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Morning Sun
  • PATRICK'S PEOPLE: 'Impossible Dream Come True'

  • Bill Smith, who owns and operates Alber’s Marina with wife Rose Ann Smith, kept putting off restoring the 1968 Camaro he had purchased 12  years earlier. That dream could wait until later.

    And then, back in September, he realized that it just might be later than he thought it was.

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  • Bill Smith, who owns and operates Alber’s Marina with wife Rose Ann Smith, kept putting off restoring the 1968 Camaro he had purchased 12  years earlier. That dream could wait until later.
    And then, back in September, he realized that it just might be later than he thought it was.
    “In September, I knew I had a problem,” Smith said. “I lost a lot of weight, felt rundown and was looking jaundiced. I went to the doctor, they took blood and it was fine for the most part. Then they did a sonogram, and I was diagnosed with liver cancer.”
    The couple began talking on their way home.
    “He said, ‘I’ll never get to ride in that car’,” Mrs. Smith said.
    She decided to do what she could to make her husband’s dream come true, but wasn’t sure just how to go about it. Finally, she did exactly the right thing.
    “I called Tony Simon of the Rollin’ Nostalgia Car Club,” Mrs. Smith said.  “Tony said, ‘Let me come out’.”
    When Simon saw the car, he realized he’d seen it before.
    “I had seen it in pieces, all covered up in cardboard boxes and fish on plaques,” he said.
    Furthermore, it  was on a lift.
    “And the lift was broke,” added Mike Sand, another Rollin’ Nostalgia member.
    Smith said he had purchased the car in Mulberry and was actually able to drive it home that night.
    “Then I put it on a lift and it sat there and sat there for 12 years,” Smith said.
    However, within a couple of days car club members got the car off the lift and transported it to Sand’s house.
    “We took the front end off  the car and took it to Ira Reiken, and he and Jack Alvested worked on it,” Sand said.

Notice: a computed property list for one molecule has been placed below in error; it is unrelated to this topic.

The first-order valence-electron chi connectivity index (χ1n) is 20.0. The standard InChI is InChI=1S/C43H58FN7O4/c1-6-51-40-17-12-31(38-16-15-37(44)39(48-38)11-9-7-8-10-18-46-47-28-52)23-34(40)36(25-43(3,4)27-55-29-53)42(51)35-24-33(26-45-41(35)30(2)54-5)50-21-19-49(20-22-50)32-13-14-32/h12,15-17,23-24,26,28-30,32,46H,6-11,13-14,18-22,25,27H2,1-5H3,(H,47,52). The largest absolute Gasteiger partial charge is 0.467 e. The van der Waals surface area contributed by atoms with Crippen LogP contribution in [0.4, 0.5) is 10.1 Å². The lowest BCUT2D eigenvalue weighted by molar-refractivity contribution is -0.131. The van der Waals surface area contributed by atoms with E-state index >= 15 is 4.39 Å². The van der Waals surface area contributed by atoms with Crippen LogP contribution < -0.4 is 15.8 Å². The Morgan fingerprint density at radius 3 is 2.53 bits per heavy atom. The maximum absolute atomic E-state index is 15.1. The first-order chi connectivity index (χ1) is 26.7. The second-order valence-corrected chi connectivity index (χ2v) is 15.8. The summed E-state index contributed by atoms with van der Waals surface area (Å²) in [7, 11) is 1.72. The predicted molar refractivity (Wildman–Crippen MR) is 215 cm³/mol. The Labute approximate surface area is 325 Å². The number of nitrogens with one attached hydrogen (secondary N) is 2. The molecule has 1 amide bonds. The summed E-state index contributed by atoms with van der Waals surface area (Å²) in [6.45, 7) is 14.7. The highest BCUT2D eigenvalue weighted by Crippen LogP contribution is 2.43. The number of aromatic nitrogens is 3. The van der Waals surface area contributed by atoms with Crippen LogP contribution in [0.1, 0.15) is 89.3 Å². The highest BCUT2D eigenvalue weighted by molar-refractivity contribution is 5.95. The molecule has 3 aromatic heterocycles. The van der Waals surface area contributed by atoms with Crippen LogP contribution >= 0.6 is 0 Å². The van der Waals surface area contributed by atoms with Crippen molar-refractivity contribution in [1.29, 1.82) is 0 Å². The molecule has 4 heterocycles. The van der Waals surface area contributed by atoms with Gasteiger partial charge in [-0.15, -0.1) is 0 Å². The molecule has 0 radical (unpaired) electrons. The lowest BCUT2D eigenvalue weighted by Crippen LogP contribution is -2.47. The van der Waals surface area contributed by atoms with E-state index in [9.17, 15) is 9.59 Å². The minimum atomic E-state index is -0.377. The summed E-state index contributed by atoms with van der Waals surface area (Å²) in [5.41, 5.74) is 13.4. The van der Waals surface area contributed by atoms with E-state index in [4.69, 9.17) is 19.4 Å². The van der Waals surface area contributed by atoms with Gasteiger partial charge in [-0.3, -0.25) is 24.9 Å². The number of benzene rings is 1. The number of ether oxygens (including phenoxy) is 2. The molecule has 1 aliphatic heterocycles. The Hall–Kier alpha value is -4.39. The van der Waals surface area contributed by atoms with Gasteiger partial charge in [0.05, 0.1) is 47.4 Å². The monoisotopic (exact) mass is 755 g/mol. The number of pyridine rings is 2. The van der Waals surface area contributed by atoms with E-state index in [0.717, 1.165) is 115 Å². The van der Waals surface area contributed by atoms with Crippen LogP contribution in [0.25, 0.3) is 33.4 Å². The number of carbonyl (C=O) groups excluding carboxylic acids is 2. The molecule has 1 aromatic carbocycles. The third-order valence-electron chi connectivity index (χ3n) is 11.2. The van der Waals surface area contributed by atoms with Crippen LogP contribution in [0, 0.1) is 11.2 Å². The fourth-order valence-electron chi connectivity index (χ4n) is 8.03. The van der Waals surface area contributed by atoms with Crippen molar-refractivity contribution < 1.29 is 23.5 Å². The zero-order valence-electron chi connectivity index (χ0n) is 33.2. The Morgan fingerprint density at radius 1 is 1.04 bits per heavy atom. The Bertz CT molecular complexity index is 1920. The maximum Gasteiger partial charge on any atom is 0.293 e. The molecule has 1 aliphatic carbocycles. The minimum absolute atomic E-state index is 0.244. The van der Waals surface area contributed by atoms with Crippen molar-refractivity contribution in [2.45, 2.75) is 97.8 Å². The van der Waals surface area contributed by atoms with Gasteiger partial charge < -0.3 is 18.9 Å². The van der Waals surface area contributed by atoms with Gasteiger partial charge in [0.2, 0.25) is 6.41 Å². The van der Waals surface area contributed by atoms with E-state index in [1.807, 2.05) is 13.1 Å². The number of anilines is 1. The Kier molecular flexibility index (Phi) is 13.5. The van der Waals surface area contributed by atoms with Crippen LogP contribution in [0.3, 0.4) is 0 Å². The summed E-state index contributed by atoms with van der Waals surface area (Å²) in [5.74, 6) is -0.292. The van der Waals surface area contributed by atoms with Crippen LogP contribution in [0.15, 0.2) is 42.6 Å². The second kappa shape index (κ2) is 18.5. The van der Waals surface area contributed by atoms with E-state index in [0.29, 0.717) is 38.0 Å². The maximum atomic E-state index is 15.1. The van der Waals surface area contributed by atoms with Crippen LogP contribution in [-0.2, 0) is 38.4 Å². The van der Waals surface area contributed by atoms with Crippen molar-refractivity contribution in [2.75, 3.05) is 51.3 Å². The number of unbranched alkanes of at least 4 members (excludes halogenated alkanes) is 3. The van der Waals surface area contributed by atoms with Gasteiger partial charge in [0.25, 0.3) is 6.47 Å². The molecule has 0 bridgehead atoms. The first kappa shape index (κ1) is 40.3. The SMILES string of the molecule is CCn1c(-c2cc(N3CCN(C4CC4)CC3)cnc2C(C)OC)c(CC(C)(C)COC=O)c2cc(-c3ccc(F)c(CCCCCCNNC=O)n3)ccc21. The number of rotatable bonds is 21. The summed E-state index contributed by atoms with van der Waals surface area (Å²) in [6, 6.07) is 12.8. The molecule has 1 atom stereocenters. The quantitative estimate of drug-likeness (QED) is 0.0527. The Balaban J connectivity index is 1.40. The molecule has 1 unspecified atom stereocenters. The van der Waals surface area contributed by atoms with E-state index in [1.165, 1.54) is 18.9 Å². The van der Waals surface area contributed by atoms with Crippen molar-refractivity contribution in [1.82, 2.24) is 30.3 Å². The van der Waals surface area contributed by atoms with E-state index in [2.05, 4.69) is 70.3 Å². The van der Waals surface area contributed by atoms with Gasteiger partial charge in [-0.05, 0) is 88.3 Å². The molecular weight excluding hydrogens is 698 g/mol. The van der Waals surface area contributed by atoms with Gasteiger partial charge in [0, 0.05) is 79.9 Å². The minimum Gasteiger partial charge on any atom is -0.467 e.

Other club members working on the project were Jim Steele, John Newbery, Brad Hill, Larry Reese, Jack Simone, Bob Romine, Larry Adamson, Warren Rhuems, Dave Case, Lyle Telfer and Gaylord Hoffman.
    “We had people working from men in their 70s to age 9,” Sand said.
    The 9-year-old, Ethan Henry, is the grandson of a club member.
    “He came by to work and he worked,” Sand said. “He’s a car guy.”
    Several non-club members also helped, and numerous vendors donated parts and/or labor. Included were Jake Grilz, Ed Craddock, Larry Zerngast, Steve Simon, Stan Hind, Sharp’s Auto, O’Reilly Auto Parts, Neptune Radiator, King’s Automotive, Saia’s Auto Body, End of the Road Garage, Holland Alignment  and Oz Upholstery. John Munger, now retired, allowed the group to use his old  auto shop for some of  the work.
    Page 2 of 2 - Smith also tried to help when he could.
    “I didn’t get to help as much as I would have liked because it happened during my really bad time,” he said. “But we’d go out there faithfully and watch.”
    He has been undergoing chemotherapy, and his wife hopes that he may be able to get onto a liver transplant list.
    Simon admitted that he had his doubts in the beginning about taking on such a big project.
    Sand, in fact, declined when Simon first tried to recruit him for the project.
    “I was trying to finish my own car, I had two more cars lined up after that, and I’d done enough Camaros,” Sand said.
    “Then he called back and said he could finish his car any time,” Simon said.
    What had changed his mind, what all the volunteers felt, was a kinship with a fellow car guy.
    “We could all relate when Bill said he’d never be able to drive that car,” Sand said.
    Working together on the project was a good experience for all involved,” he added. “We got to be better friends and met some new friends,” Sand said. “I doubt we’ll do another project like this, but I’m sure glad we did this one.
    The  Camaro restoration took 120 days. The gleaming silver Camaro, with a black stripe, was presented to Smith Saturday during Rollin’ Nostalgia’s first cruise night of the season.
    “Now we’re ready to put some miles on it,” Smith said. “These are a great group of guys and I can never repay them, but I’ll do my best.”
    He and his wife are treating the volunteers to a chicken dinner on Sunday, and Mrs. Smith has had plaques made up.
    “We want to thank them for making an impossible dream come true,” she said.
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